Ask an Expert - Puppy Basics

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Ask an Expert - Puppy Basics

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Ask Jennifer Messer

Q: Like any “expectant mom” I tried to read up on puppy training so I would do things right. But the more I read, the more confused I got. The books all seem to contradict each other! Now I don’t even know where to start to teach Lucy something as basic as “sit.” Do I push her bottom down? Use a clicker? Use treats? Please help. —Completely Confused in Calgary

A:I hear you, C.C.—dog training literature is a maze. The good news is that what looks like an endless array of methods for introducing basic commands actually boils down to a few simple techniques.

The most common formula for teaching a new obedience behaviour is asking the dog to do something, helping her do it, then rewarding her. Think of it as ABC: Ask, Behave, Congratulate. Traditional training used chokers, shoves, and intimidation for compliance, but gentler ways, such as using a food lure at the dog’s nose to get her to sit work just great. The hand motion above her head quickly becomes a command signal for “sit,” and then food is no longer needed.

There are also ways of encouraging desired behaviour using your voice. After Asking your dog to “come,” you can help her Behave with sweet-talk and hand clapping, and then Congratulate her upon arrival with praise, a treat, or a toy. If you have already taught her that a click means she did something right, then you can use your clicker to say congratulations, followed by a treat or toy. You see, it doesn’t really matter how you help her do what you’ve asked, so long as you avoid anything frightening or painful. And it doesn’t really matter how you congratulate her, so long as it is something she likes.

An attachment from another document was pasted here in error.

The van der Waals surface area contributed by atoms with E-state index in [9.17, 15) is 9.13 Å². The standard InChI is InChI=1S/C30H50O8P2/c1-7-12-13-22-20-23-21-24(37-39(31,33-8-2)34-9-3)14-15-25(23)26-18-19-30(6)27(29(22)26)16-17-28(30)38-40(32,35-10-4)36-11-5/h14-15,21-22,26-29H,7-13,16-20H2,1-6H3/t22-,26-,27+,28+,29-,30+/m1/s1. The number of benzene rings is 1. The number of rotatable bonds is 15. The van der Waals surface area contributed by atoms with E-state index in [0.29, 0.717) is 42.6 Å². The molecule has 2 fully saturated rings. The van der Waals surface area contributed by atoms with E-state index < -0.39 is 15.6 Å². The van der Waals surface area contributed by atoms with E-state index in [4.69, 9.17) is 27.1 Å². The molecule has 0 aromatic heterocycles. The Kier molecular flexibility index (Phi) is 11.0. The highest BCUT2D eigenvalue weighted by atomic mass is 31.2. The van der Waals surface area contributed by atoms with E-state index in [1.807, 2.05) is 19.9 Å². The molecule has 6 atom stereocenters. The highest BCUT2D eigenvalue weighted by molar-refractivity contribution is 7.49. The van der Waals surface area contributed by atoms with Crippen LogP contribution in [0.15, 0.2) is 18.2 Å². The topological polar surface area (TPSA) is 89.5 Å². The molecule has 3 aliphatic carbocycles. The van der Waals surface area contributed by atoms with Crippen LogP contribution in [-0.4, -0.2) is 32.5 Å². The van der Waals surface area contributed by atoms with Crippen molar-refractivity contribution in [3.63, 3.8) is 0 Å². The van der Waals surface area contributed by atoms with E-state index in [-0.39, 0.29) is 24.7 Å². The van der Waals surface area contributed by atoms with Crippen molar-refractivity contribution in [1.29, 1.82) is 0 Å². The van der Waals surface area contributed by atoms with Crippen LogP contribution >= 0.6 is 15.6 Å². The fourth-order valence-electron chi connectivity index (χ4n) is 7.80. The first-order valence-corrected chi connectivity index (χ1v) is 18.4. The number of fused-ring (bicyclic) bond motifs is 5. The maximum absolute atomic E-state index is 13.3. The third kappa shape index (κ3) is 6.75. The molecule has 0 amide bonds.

A less common formula for teaching a new command is waiting for the behaviour to happen, and then congratulating the dog. This is called capturing—because you just catch her doing it: no asking, and no helping. This may sound nuts but it’s actually a terrific way to put on command any behaviour that she already does, especially if you can’t really “help her do it” easily. This is how we teach a silly trick like yawning. The reward makes the dog do it more often, and soon the trainer can predict when the dog is about to yawn and says “sleepy?” just in time. Eventually the dog only gets rewarded for yawning when asked if she’s sleepy, so she doesn’t go around like a bed-head all day. You can “catch” Lucy not rushing through the front door and eventually use the command “wait” or catch her heading into her crate and use the command “inside.”

For new behaviours that the dog never does on her own, we sometimes use a method called shaping, where we shape a new behaviour from an old one. To shape, you initially lower your standards, rewarding behaviour that barely resembles the final product, then you crank up your standards rewarding only that which is closer and closer to what you want. As soon as her behaviour is near what you had in mind, you can start using a command to ask for it, and soon enough, you have the final product. Pam Reid, a well-known behaviourist, used capturing AND shaping to teach her dog Eejit a Kung Fu kick. She first congratulated him for just tiny back leg movements then gradually required more and more “kick.” When kicks became predictable she started saying “Kung Fu” just before, and only congratulated him for the better ones. Now he can put Bruce Lee to shame!

You can use any and all of these techniques. The ABC formula will work to introduce most of the basics, but don’t hesitate to play around with a clicker for better timed congratulations, catch behaviours you can’t help her do easily, or shape some cool ones that you only dream of.

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